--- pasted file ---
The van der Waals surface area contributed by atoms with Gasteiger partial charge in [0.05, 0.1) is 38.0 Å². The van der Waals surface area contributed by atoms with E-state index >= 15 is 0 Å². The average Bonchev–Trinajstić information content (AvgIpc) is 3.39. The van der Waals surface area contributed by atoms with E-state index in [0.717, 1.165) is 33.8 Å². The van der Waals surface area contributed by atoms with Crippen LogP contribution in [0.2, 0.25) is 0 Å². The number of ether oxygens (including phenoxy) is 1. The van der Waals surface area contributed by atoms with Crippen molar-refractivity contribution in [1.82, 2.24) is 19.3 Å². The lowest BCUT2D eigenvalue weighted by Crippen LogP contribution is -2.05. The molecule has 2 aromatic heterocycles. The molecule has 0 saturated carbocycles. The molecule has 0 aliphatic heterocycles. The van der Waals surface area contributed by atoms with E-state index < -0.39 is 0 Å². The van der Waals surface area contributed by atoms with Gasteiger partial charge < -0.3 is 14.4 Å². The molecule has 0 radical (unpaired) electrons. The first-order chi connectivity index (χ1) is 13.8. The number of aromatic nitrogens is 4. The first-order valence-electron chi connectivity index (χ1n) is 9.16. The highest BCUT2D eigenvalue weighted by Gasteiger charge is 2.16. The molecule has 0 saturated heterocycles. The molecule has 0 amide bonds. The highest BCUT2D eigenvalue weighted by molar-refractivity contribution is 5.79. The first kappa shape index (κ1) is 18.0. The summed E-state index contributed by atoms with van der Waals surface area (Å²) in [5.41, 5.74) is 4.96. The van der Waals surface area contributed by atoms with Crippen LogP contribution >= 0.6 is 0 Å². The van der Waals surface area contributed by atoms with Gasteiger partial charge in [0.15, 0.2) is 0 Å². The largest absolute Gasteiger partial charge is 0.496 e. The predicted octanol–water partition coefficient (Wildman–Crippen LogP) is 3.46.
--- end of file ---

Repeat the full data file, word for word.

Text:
The van der Waals surface area contributed by atoms with Gasteiger partial charge in [0.05, 0.1) is 38.0 Å². The van der Waals surface area contributed by atoms with E-state index >= 15 is 0 Å². The average Bonchev–Trinajstić information content (AvgIpc) is 3.39. The van der Waals surface area contributed by atoms with E-state index in [0.717, 1.165) is 33.8 Å². The van der Waals surface area contributed by atoms with Crippen LogP contribution in [0.2, 0.25) is 0 Å². The number of ether oxygens (including phenoxy) is 1. The van der Waals surface area contributed by atoms with Crippen molar-refractivity contribution in [1.82, 2.24) is 19.3 Å². The lowest BCUT2D eigenvalue weighted by Crippen LogP contribution is -2.05. The molecule has 2 aromatic heterocycles. The molecule has 0 saturated carbocycles. The molecule has 0 aliphatic heterocycles. The van der Waals surface area contributed by atoms with E-state index < -0.39 is 0 Å². The van der Waals surface area contributed by atoms with Gasteiger partial charge < -0.3 is 14.4 Å². The molecule has 0 radical (unpaired) electrons. The first-order chi connectivity index (χ1) is 13.8. The number of aromatic nitrogens is 4. The first-order valence-electron chi connectivity index (χ1n) is 9.16. The highest BCUT2D eigenvalue weighted by Gasteiger charge is 2.16. The molecule has 0 saturated heterocycles. The molecule has 0 amide bonds. The highest BCUT2D eigenvalue weighted by molar-refractivity contribution is 5.79. The first kappa shape index (κ1) is 18.0. The summed E-state index contributed by atoms with van der Waals surface area (Å²) in [5.41, 5.74) is 4.96. The van der Waals surface area contributed by atoms with Crippen LogP contribution >= 0.6 is 0 Å². The van der Waals surface area contributed by atoms with Gasteiger partial charge in [0.15, 0.2) is 0 Å². The largest absolute Gasteiger partial charge is 0.496 e. The predicted octanol–water partition coefficient (Wildman–Crippen LogP) is 3.46.